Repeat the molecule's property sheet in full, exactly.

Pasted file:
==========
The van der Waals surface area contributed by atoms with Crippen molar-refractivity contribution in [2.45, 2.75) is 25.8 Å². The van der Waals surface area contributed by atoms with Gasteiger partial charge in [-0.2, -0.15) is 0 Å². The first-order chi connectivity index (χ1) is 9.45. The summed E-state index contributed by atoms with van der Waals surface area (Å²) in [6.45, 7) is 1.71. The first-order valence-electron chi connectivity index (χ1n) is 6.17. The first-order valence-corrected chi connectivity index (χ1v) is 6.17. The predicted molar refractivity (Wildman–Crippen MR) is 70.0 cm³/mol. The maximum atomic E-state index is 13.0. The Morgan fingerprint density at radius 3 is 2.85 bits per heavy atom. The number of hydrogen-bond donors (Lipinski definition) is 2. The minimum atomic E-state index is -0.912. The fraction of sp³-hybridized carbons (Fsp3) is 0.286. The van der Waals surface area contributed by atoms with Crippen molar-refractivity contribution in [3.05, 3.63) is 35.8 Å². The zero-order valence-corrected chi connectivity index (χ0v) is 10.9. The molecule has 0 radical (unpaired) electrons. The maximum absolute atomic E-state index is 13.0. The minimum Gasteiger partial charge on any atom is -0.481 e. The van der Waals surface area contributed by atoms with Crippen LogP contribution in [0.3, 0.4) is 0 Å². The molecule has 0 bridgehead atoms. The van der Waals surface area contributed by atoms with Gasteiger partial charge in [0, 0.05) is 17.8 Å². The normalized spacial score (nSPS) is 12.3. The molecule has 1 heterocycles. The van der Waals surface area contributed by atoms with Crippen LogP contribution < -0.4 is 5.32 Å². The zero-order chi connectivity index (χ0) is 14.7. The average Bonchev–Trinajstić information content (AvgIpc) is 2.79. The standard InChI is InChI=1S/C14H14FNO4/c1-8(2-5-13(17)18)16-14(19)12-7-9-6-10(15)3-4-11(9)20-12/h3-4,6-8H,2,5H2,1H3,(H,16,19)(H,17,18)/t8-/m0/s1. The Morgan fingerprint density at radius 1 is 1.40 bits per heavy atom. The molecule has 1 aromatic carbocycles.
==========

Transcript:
The van der Waals surface area contributed by atoms with Crippen molar-refractivity contribution in [2.45, 2.75) is 25.8 Å². The van der Waals surface area contributed by atoms with Gasteiger partial charge in [-0.2, -0.15) is 0 Å². The first-order chi connectivity index (χ1) is 9.45. The summed E-state index contributed by atoms with van der Waals surface area (Å²) in [6.45, 7) is 1.71. The first-order valence-electron chi connectivity index (χ1n) is 6.17. The first-order valence-corrected chi connectivity index (χ1v) is 6.17. The predicted molar refractivity (Wildman–Crippen MR) is 70.0 cm³/mol. The maximum atomic E-state index is 13.0. The Morgan fingerprint density at radius 3 is 2.85 bits per heavy atom. The number of hydrogen-bond donors (Lipinski definition) is 2. The minimum atomic E-state index is -0.912. The fraction of sp³-hybridized carbons (Fsp3) is 0.286. The van der Waals surface area contributed by atoms with Crippen molar-refractivity contribution in [3.05, 3.63) is 35.8 Å². The zero-order valence-corrected chi connectivity index (χ0v) is 10.9. The molecule has 0 radical (unpaired) electrons. The maximum absolute atomic E-state index is 13.0. The minimum Gasteiger partial charge on any atom is -0.481 e. The van der Waals surface area contributed by atoms with Crippen LogP contribution in [0.3, 0.4) is 0 Å². The molecule has 0 bridgehead atoms. The van der Waals surface area contributed by atoms with Gasteiger partial charge in [0, 0.05) is 17.8 Å². The normalized spacial score (nSPS) is 12.3. The molecule has 1 heterocycles. The van der Waals surface area contributed by atoms with Crippen LogP contribution < -0.4 is 5.32 Å². The zero-order chi connectivity index (χ0) is 14.7. The average Bonchev–Trinajstić information content (AvgIpc) is 2.79. The standard InChI is InChI=1S/C14H14FNO4/c1-8(2-5-13(17)18)16-14(19)12-7-9-6-10(15)3-4-11(9)20-12/h3-4,6-8H,2,5H2,1H3,(H,16,19)(H,17,18)/t8-/m0/s1. The Morgan fingerprint density at radius 1 is 1.40 bits per heavy atom. The molecule has 1 aromatic carbocycles.